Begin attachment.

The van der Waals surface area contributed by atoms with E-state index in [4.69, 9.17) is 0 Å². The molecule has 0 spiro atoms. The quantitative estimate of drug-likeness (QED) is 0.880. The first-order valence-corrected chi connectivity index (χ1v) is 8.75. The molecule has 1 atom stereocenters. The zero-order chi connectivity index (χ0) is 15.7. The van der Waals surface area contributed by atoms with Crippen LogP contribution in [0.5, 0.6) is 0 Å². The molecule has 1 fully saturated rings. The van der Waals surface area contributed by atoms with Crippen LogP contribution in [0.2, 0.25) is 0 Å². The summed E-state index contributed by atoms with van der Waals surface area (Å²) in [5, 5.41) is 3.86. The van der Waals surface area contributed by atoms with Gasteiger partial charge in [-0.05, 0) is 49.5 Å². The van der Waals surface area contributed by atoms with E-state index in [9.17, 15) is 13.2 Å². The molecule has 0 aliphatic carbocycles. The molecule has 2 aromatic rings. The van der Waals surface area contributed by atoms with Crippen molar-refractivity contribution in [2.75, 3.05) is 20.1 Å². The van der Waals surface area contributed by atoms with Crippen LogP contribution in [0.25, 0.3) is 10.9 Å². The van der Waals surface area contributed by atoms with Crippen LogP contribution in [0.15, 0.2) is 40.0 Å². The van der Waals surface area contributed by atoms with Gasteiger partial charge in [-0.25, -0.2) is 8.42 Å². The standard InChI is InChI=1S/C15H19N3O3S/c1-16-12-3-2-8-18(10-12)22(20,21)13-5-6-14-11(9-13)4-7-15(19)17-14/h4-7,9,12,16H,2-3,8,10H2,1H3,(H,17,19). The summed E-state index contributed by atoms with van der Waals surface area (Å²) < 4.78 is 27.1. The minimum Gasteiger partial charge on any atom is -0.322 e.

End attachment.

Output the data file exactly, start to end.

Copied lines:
The van der Waals surface area contributed by atoms with E-state index in [4.69, 9.17) is 0 Å². The molecule has 0 spiro atoms. The quantitative estimate of drug-likeness (QED) is 0.880. The first-order valence-corrected chi connectivity index (χ1v) is 8.75. The molecule has 1 atom stereocenters. The zero-order chi connectivity index (χ0) is 15.7. The van der Waals surface area contributed by atoms with Crippen LogP contribution in [0.5, 0.6) is 0 Å². The molecule has 1 fully saturated rings. The van der Waals surface area contributed by atoms with Crippen LogP contribution in [0.2, 0.25) is 0 Å². The summed E-state index contributed by atoms with van der Waals surface area (Å²) in [5, 5.41) is 3.86. The van der Waals surface area contributed by atoms with Gasteiger partial charge in [-0.05, 0) is 49.5 Å². The van der Waals surface area contributed by atoms with E-state index in [9.17, 15) is 13.2 Å². The molecule has 0 aliphatic carbocycles. The molecule has 2 aromatic rings. The van der Waals surface area contributed by atoms with Crippen molar-refractivity contribution in [2.75, 3.05) is 20.1 Å². The van der Waals surface area contributed by atoms with Crippen LogP contribution in [0.25, 0.3) is 10.9 Å². The van der Waals surface area contributed by atoms with Crippen LogP contribution in [0.15, 0.2) is 40.0 Å². The van der Waals surface area contributed by atoms with Gasteiger partial charge in [-0.25, -0.2) is 8.42 Å². The standard InChI is InChI=1S/C15H19N3O3S/c1-16-12-3-2-8-18(10-12)22(20,21)13-5-6-14-11(9-13)4-7-15(19)17-14/h4-7,9,12,16H,2-3,8,10H2,1H3,(H,17,19). The summed E-state index contributed by atoms with van der Waals surface area (Å²) < 4.78 is 27.1. The minimum Gasteiger partial charge on any atom is -0.322 e.